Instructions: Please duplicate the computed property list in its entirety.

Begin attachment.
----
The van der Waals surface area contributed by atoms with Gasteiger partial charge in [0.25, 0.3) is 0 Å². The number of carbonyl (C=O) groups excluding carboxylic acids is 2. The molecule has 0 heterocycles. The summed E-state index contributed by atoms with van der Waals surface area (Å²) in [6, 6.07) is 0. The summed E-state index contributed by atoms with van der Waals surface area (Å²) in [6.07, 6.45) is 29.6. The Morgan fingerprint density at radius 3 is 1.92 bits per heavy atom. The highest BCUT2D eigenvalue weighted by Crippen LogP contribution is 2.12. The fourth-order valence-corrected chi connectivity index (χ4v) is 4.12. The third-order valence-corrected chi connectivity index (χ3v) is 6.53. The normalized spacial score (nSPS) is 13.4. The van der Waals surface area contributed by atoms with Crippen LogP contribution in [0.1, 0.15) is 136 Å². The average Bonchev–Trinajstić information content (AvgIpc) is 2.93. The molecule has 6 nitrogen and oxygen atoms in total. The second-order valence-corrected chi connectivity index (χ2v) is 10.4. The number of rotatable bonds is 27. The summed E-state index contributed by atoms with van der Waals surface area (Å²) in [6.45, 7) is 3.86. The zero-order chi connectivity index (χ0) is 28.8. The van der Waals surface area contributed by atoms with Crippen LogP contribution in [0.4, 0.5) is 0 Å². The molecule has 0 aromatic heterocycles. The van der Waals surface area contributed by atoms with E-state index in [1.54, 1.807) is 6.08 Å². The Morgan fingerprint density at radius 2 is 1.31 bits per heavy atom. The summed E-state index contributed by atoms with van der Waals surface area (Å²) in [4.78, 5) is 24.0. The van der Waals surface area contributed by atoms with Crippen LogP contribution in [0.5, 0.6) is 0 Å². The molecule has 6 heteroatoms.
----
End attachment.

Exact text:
The van der Waals surface area contributed by atoms with Gasteiger partial charge in [0.25, 0.3) is 0 Å². The number of carbonyl (C=O) groups excluding carboxylic acids is 2. The molecule has 0 heterocycles. The summed E-state index contributed by atoms with van der Waals surface area (Å²) in [6, 6.07) is 0. The summed E-state index contributed by atoms with van der Waals surface area (Å²) in [6.07, 6.45) is 29.6. The Morgan fingerprint density at radius 3 is 1.92 bits per heavy atom. The highest BCUT2D eigenvalue weighted by Crippen LogP contribution is 2.12. The fourth-order valence-corrected chi connectivity index (χ4v) is 4.12. The third-order valence-corrected chi connectivity index (χ3v) is 6.53. The normalized spacial score (nSPS) is 13.4. The van der Waals surface area contributed by atoms with Crippen LogP contribution in [0.1, 0.15) is 136 Å². The average Bonchev–Trinajstić information content (AvgIpc) is 2.93. The molecule has 6 nitrogen and oxygen atoms in total. The second-order valence-corrected chi connectivity index (χ2v) is 10.4. The number of rotatable bonds is 27. The summed E-state index contributed by atoms with van der Waals surface area (Å²) in [6.45, 7) is 3.86. The zero-order chi connectivity index (χ0) is 28.8. The van der Waals surface area contributed by atoms with Crippen LogP contribution in [0.4, 0.5) is 0 Å². The molecule has 0 aromatic heterocycles. The van der Waals surface area contributed by atoms with E-state index in [1.54, 1.807) is 6.08 Å². The Morgan fingerprint density at radius 2 is 1.31 bits per heavy atom. The summed E-state index contributed by atoms with van der Waals surface area (Å²) in [4.78, 5) is 24.0. The van der Waals surface area contributed by atoms with Crippen LogP contribution in [0.5, 0.6) is 0 Å². The molecule has 6 heteroatoms.